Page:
The Government Can’t Take Your Stuff…Right? Supreme Court Ruling: Tyler v. Hennepin County, Minnesota, Et al.

By Steven J. Kahn | 06.15.2023 | Firm Post

Imagine this: You forgot to pay your property taxes. The county eventually sells your house at auction, to satisfy the tax bill. Fine. But the county sold your house for more than the tax bill. There are excess funds. Who gets them? You, right, because it was your house and that money was your equity.

But in reality, Hennepin County, Minnesota was pocketing all that change for itself instead of returning it to the homeowner. Sounds crazy, right? Well, until last week this was an unsettled issue of law.

Thankfully, the Supreme Court unanimously ruled that when the county keeps the value of your home above what is owed, that’s an unconstitutional taking in violation of the Fifth Amendment and an unconstitutional excessive fine in violation of the Eighth Amendment. As the Court explained:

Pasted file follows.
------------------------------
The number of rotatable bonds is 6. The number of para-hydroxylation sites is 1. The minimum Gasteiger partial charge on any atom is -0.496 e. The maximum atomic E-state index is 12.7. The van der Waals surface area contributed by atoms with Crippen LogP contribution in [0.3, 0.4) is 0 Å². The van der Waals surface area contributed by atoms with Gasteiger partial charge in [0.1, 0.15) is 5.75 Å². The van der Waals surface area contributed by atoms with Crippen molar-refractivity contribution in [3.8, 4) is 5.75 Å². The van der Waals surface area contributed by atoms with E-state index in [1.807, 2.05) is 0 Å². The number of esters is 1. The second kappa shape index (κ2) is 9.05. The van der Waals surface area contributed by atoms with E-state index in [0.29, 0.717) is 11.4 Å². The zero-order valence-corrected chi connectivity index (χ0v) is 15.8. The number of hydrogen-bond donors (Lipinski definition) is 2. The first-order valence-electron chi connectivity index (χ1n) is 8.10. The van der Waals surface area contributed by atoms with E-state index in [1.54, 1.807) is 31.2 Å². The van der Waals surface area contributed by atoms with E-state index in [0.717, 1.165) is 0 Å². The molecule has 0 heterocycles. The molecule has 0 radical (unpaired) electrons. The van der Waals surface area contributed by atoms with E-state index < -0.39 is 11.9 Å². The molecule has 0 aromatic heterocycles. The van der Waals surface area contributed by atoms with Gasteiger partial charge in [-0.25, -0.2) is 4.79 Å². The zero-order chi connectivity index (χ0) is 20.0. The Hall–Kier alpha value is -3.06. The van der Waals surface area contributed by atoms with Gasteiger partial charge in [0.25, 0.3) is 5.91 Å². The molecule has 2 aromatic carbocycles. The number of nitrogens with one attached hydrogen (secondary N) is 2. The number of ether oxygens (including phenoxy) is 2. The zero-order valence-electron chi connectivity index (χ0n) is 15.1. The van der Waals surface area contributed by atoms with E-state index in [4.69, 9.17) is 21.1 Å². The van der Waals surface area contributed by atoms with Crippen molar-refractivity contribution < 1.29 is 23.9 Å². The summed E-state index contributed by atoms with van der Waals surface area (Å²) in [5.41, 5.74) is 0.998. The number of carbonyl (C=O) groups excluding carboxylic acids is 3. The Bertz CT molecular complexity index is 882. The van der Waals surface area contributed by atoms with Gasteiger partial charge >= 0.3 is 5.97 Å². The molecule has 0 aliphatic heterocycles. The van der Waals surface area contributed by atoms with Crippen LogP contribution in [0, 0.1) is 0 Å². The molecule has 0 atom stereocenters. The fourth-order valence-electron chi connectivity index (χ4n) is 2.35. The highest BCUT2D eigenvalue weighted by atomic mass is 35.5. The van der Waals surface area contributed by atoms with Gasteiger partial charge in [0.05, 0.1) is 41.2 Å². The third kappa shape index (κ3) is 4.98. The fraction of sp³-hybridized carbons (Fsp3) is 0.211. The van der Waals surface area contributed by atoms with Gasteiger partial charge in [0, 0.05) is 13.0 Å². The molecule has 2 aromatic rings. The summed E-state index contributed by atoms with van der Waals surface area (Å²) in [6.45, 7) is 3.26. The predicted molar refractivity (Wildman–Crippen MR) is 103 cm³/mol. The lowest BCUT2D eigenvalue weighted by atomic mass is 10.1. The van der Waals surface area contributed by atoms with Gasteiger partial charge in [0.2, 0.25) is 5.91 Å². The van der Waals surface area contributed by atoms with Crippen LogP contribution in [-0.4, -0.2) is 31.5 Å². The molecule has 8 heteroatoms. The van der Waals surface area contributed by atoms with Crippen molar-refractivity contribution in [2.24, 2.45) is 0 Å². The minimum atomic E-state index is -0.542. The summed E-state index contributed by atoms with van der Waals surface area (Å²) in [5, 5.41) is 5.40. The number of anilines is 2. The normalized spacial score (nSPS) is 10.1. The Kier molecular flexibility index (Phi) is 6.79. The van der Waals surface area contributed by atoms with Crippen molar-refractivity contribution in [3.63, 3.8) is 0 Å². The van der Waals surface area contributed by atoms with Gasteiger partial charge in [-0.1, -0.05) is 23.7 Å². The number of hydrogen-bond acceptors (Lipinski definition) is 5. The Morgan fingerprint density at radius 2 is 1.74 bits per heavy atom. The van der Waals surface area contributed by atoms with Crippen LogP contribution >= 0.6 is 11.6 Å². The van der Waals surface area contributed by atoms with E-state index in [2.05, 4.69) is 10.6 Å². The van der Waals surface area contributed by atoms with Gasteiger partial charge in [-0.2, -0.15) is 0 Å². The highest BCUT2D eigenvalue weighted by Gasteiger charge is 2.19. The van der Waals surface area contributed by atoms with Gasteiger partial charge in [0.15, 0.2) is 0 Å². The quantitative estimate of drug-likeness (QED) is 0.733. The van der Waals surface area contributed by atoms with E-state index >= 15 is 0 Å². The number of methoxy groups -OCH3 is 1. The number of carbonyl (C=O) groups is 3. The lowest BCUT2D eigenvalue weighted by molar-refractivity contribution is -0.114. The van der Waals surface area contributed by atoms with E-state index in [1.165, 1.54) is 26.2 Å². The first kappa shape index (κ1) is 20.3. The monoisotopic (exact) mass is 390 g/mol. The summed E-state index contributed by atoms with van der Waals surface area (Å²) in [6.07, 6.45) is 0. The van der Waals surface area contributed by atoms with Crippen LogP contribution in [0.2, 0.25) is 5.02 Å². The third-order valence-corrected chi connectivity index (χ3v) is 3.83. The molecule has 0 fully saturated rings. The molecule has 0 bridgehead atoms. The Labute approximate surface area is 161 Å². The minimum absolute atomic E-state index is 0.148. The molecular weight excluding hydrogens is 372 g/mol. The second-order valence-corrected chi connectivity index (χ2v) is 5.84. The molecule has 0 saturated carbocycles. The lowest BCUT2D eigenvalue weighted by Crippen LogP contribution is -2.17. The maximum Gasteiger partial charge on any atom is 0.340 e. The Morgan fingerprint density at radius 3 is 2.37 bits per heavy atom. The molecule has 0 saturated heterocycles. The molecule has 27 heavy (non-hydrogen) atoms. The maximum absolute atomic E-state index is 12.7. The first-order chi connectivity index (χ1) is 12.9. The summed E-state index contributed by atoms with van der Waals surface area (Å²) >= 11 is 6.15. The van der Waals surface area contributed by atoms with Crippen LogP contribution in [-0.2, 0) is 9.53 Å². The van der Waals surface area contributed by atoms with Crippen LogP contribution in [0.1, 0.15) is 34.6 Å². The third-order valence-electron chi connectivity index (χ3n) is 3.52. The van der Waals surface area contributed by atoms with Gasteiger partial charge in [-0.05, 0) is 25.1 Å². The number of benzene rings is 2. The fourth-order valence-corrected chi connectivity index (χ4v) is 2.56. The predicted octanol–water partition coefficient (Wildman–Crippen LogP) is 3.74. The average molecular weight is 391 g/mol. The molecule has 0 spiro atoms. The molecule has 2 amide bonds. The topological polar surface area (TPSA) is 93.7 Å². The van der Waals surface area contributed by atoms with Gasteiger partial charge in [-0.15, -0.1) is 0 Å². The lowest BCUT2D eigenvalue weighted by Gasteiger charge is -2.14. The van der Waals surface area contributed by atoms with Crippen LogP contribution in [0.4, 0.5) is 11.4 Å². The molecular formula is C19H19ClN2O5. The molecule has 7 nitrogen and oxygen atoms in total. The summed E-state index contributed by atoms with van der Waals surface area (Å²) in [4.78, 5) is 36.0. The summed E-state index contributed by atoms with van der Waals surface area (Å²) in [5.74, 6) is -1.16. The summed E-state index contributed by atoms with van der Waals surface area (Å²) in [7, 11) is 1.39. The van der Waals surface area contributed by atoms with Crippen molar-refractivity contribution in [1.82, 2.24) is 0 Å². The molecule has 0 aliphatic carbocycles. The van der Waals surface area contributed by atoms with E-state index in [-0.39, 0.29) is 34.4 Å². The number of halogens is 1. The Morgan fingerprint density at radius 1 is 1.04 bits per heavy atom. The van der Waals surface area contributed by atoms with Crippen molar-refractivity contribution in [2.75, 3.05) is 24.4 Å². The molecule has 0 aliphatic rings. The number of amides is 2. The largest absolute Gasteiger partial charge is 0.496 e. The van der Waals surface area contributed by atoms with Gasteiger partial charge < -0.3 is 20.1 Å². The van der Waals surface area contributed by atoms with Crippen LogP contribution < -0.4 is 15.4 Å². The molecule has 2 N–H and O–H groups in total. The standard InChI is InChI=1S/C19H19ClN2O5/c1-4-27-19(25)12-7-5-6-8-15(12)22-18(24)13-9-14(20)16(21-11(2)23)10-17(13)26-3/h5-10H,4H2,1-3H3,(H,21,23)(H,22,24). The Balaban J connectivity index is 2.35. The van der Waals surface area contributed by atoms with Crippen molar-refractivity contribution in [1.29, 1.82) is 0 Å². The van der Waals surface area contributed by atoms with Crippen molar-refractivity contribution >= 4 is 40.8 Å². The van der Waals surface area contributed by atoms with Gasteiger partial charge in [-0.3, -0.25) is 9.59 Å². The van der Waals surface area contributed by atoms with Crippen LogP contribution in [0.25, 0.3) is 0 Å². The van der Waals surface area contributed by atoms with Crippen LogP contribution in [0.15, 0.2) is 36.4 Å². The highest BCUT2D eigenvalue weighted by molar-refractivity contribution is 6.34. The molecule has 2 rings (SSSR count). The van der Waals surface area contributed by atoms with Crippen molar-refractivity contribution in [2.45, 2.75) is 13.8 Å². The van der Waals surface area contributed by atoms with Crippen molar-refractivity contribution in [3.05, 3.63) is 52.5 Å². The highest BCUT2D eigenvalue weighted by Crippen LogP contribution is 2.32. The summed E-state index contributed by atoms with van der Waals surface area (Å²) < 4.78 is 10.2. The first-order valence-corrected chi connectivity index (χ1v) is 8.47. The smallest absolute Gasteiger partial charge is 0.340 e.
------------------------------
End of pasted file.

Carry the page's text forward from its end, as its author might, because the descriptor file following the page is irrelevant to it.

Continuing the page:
“The principle that a government may not take from a taxpayer more than she owes is rooted in English law and can trace its origins at least as far back as the Magna Carta. From the founding, the new Government of the United States could seize and sell only “so much of [a] tract of land . . . as may be necessary to satisfy the taxes due thereon.” Act of July 14, 1798, §13, 1 Stat. 601. Ten States adopted similar statutes around the same time, and the consensus that a government could not take more property than it was owed held true through the ratification of the Fourteenth Amendment. Today, most States and the Federal Government require excess value to be returned to the taxpayer whose property is sold to satisfy outstanding tax debt.”

This case has potentially broad implications for the Takings Clause and property rights: The government can’t take your stuff! And your stuff definitely includes your home and your home equity.

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